judgment to a sum exceeding £10. Creasy C.J. giving the judgment ofthe Full Bench held that in construing Court of Requests’ Acts andOrdinances as to jurisdiction, it is the amount which the plaintiff hasjudgment to recover that determines whether the action was within thejurisdiction of the inferior Court. The action was therefore properlyinstituted in the District Court and was not within the jurisdiction of theCourt of Requests. In the second case it was held by Burnside C.J.and Clarence J. that an action to recover Rs. 100 and interest thereonmust be brought in the District Court and that a judgment giving plaintiffRs. 100 and interest on Rs. 100 at 9 per cent, per annum from the insti-tution of the action to the date of the judgment is a judgment for morethan Rs. 100 and therefore the Court of Requests had no jurisdiction.In Maclachlan v. Maitland (supra) the headnote was as follows :
“ In an action brought against an hotel-keeper for the loss of goodsstolen from the plaintiff’s bedroom whilst a guest of the hotel, theplaintiff claimed Rs. 162 ‘50 as damages. From this sum he set off asum of Rs. 37'30 as due to the hotel-keeper for his board, and waivinga further sum of Rs. 25'20, he prayed that the balance sum of Rs. 100might be decreed to him as damages, after deducting the debt duefrom him to the hotel-keeper, together with interest thereon at nineper cent, from the institution of the suit.
Held, per Dias A.C.J., that the plaintiff’s action was well laid in theCourt of Requests, as it was substantially an action to recover Rs. 100as damages due at the date of the filing of the plaint, with interestthereafter at nine per cent.”
These three decisions cannot be reconciled. In Maclachlan v. Maitland(supra), Dias A.C.J. held that, if the actual amount claimed as due at thedate of action was within the jurisdiction, the interest accrued after thedate of plaint was a mere incident connected with the debt and hadnothing to do with the question of jurisdiction. This decision was theexact opposite to the decision in Areppin Ahamat v. T. D. Martinus(supra). In Thaynappa Chetty v. Packier Bawa (supra), however, theFull Bench decided that interest is not something merely incidentalto the cause of action and to the process of action, as costs are, but itforms part of the cause of action itself. Reference was made by CreasyC.J. in the course of his judgment to Baddely v. Oliver 1 and to a dictumof Mr. Justice Byles in Byles on Bills p. 264, 7th edition where the lattersaid “ interest is in the nature of damages for the retention of theprincipal debt.” The decision in Thaynappa Chetty v. Packier Bawa(supra) was cited with approval by De Sampayo J. in Banda v. Menika 2in so far as that it related to an action for the recovery of “ a debt,damage or demand ”, that is to say of the character declared in the firstpart of section 75 of the Courts Ordinance. Banda v. Menika (supra) wasthe decision of a Full Bench. Again in Pedris v. Mohideen 3, anotherFull Bench decision, Schneider J. at pp. 110—111 stated as follows :“ although section 77 limits the jurisdiction in actions for debt, damageor demand, no such limitation is imposed as regards the damages whichmay be claimed in actions for recovery of possession.”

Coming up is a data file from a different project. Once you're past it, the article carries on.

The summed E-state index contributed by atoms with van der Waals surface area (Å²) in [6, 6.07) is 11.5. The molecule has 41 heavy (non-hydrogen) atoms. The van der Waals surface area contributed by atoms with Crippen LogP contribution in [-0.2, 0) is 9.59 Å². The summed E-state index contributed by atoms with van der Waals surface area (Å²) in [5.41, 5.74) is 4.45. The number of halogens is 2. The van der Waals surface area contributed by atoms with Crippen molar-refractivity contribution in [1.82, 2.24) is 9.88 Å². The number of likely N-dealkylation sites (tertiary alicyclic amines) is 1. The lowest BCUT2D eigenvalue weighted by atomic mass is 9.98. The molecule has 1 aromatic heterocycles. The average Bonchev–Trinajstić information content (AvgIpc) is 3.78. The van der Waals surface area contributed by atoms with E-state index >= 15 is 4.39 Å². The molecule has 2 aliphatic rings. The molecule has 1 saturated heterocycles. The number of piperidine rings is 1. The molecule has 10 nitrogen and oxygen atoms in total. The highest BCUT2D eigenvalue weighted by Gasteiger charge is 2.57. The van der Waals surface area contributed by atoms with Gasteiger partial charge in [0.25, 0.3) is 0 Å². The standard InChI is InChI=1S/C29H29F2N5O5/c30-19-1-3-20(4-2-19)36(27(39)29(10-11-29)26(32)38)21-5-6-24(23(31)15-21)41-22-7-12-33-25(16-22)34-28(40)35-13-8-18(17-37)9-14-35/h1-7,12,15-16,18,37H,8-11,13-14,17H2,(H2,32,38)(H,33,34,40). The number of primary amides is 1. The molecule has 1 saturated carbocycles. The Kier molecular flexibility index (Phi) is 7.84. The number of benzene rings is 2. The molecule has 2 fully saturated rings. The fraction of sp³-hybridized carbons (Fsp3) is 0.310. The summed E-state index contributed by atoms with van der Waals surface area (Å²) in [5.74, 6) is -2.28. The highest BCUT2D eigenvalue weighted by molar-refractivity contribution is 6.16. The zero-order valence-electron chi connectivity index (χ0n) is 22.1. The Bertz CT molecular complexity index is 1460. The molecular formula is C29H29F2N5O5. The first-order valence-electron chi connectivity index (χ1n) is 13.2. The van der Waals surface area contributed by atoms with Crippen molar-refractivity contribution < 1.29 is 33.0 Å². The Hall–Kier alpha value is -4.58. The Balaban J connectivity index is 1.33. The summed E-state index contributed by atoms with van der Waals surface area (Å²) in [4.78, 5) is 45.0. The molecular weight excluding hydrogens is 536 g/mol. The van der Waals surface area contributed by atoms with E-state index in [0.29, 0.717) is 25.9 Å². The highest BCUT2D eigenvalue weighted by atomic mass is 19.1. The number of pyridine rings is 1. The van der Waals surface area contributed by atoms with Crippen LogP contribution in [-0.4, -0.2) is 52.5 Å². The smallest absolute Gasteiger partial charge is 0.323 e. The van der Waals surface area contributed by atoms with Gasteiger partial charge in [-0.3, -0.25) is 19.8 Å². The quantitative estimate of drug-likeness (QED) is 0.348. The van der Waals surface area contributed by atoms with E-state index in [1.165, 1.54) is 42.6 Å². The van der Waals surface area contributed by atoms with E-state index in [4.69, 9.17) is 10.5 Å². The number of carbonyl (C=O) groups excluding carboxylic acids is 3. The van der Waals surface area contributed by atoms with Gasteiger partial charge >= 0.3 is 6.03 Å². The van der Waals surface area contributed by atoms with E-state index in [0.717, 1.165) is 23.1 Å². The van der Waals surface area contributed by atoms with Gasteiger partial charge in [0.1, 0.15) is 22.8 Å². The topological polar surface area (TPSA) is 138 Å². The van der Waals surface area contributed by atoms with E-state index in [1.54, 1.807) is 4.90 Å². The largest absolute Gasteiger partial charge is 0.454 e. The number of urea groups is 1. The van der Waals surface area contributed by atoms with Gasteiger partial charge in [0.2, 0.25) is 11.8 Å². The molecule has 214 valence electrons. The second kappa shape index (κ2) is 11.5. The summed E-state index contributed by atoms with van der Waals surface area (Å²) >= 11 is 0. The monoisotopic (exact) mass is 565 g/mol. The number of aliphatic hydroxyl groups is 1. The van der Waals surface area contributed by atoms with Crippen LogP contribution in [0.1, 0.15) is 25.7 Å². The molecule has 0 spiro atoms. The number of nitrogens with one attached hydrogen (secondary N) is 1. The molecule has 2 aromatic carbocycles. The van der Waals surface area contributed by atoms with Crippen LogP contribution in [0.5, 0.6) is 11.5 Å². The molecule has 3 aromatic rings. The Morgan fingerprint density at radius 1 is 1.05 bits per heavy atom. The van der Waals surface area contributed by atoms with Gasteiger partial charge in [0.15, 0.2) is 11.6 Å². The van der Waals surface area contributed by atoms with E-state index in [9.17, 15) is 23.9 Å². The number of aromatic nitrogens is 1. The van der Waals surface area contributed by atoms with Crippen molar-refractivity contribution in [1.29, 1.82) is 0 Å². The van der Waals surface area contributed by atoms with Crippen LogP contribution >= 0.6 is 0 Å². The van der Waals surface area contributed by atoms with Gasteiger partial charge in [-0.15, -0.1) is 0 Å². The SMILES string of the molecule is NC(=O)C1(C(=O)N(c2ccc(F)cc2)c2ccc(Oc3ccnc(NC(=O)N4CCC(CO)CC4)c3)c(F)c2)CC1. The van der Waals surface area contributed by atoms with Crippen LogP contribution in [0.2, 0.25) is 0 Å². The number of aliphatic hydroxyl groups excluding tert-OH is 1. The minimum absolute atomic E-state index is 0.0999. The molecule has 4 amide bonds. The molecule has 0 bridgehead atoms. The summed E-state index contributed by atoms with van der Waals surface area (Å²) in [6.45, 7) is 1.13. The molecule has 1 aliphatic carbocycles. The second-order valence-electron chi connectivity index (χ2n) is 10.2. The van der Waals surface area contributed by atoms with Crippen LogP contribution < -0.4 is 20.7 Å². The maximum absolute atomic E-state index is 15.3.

» 1C. <b M. 219.* 21 N. Sd. R. at p 282.
* 25 N. L. R. 105.
SOERTSZ 8.P.J.—Paktaun o. Hamid (Price Control Inspector).
In the present case the plaintiff claims the return of articles ofjewellery on payment of the Bum of Rs. 231 or in the alternative judgmentfor the sum of Rs. 269, being the value of the articles which for thepurpose of this alternative claim are assessed at Rs. 500 loss Rs. 231,together with legal interest from date of plaint till payment thereof.In evidence the plaintiff states that the value of the jewellery is Rs. 735.So in his first demand the plaintiff is claiming the return of articlesvalued at Rs. 735 on payment of Rs. 231. This demand is clearly outsidethe jurisdiction of the Court. In the alternative claim the plaintiff asksfor the value of the articles which for this purpose he assesses at Rs. 500less Rs. 231 or Rs. 269 and legal interest on this sum until payment. Asthe plaint was issued on October 6, 1942, interest is claimed for over 3years. This interest will bring the demand to a sum exceeding Rs. 300which in view of the Full Bench decisions cited is outside the jurisdictionof the Court of Requests.
For the reasons I have given I am of opinion that the Commissionercame to a correct conclusion and the appeal is dismissed with costs.